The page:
Friday, April 20, 2012

The Lindbergh Kidnapping Revisited

A new assessment of the tragedy. (Via Joshua Snyder.)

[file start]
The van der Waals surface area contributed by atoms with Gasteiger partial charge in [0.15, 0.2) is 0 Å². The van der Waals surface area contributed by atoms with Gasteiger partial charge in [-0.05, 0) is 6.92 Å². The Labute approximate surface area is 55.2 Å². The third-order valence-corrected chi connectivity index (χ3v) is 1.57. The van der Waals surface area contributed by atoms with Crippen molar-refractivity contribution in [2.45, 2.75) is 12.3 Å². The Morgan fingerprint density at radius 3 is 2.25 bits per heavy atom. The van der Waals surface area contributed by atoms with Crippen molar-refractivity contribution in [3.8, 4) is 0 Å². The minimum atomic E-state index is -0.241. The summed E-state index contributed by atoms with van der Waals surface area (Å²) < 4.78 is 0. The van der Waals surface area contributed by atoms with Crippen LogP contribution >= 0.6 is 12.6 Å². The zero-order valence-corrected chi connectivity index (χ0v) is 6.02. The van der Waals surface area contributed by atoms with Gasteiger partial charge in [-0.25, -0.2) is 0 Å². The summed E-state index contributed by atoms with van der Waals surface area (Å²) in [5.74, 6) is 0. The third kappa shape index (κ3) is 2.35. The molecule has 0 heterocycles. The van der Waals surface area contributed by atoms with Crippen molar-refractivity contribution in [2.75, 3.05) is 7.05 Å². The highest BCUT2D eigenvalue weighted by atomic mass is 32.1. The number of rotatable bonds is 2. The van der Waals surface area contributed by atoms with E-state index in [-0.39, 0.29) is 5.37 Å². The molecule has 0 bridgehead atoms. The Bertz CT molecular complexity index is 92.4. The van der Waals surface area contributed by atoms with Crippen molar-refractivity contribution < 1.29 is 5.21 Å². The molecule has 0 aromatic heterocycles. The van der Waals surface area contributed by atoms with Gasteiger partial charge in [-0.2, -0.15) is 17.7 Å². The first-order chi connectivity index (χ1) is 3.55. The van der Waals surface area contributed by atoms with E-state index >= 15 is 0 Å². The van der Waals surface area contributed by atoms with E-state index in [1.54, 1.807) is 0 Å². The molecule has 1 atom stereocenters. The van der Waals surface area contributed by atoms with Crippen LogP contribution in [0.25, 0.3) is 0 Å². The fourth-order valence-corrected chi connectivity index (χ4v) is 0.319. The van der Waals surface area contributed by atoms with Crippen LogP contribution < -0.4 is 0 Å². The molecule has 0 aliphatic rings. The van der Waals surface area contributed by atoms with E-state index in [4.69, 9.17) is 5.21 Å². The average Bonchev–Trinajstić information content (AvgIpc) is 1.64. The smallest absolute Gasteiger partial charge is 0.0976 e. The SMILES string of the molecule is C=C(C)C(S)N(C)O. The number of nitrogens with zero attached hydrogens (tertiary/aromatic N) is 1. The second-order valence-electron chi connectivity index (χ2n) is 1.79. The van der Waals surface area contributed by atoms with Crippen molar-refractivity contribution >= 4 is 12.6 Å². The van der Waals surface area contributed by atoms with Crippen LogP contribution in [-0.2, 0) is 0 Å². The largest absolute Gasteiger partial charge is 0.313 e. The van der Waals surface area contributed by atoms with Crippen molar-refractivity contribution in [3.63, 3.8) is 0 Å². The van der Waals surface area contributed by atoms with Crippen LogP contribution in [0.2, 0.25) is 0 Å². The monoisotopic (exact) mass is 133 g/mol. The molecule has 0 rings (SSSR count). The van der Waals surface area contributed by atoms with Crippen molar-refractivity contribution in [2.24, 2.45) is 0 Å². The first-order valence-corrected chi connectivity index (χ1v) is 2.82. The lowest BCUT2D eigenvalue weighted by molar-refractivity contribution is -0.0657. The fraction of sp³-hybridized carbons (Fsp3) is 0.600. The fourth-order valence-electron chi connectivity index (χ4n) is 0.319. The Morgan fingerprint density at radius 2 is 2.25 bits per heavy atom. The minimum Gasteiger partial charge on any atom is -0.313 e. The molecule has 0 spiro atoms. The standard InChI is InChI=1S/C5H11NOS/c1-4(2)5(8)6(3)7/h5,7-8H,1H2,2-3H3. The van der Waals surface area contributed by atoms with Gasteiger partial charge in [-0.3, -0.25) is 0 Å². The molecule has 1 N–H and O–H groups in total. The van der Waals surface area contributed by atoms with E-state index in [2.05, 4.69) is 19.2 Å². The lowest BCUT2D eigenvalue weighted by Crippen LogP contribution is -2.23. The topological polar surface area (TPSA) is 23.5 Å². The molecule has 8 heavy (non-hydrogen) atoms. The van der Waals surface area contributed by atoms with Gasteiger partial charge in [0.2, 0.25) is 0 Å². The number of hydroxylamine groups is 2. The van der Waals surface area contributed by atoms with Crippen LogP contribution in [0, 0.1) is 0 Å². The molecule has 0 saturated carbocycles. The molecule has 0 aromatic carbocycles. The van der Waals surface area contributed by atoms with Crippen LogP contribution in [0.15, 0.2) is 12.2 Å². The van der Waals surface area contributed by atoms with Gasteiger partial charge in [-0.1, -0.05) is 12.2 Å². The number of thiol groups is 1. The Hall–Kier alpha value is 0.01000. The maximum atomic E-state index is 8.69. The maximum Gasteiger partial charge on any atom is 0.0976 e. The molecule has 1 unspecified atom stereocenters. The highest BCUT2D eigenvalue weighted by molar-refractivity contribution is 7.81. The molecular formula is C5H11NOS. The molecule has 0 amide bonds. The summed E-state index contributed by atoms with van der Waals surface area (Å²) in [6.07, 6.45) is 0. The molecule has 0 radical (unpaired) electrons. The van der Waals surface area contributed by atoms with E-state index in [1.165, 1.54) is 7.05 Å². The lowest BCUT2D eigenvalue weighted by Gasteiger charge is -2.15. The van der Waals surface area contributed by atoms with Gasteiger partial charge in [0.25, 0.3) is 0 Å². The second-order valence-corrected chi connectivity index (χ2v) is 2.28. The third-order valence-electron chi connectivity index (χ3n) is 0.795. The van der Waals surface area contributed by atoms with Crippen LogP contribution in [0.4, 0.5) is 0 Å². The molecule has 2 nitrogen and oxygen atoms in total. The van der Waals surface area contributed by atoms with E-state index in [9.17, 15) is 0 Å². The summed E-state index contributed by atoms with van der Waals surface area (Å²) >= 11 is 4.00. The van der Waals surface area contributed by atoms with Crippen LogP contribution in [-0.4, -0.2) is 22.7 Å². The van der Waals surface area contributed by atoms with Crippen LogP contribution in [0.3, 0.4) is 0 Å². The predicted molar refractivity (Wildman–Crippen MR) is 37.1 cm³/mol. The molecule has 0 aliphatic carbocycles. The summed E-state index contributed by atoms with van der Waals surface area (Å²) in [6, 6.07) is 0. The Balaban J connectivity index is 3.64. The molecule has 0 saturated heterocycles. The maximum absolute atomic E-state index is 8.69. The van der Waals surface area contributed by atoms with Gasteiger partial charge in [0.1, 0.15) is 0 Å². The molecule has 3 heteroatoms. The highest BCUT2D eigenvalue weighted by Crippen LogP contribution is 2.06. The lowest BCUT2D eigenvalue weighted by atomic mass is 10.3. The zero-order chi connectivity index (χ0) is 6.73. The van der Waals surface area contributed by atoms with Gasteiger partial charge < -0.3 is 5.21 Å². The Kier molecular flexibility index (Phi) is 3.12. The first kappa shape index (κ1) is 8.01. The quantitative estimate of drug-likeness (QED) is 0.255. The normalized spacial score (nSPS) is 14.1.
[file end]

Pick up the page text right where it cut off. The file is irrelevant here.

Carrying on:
After Charles Lindbergh flew The Spirit of St. Louis from New York to France in 1927, completing the first solo nonstop transatlantic flight, he became America’s most admired hero. “The Lone Eagle,” as he was called, then helped develop aviation and married Anne Morrow, daughter of diplomat Dwight Morrow. Anne learned to fly, and she and Charles made spectacular intercontinental flights together. In 1930, the first of their six children, Charles, Jr. (left), was born, dubbed “the Eaglet” by the press. But tragedy struck on the windy evening of March 1, 1932. The child was snatched from his second-story bedroom. The kidnapper(s) left a crude note demanding $50,000 ransom. It bore a mysterious “signature”: overlapping red and blue circles, and three punched holes. On the ground outside, police found a chisel and homemade three-piece ladder. (Read entire post.)

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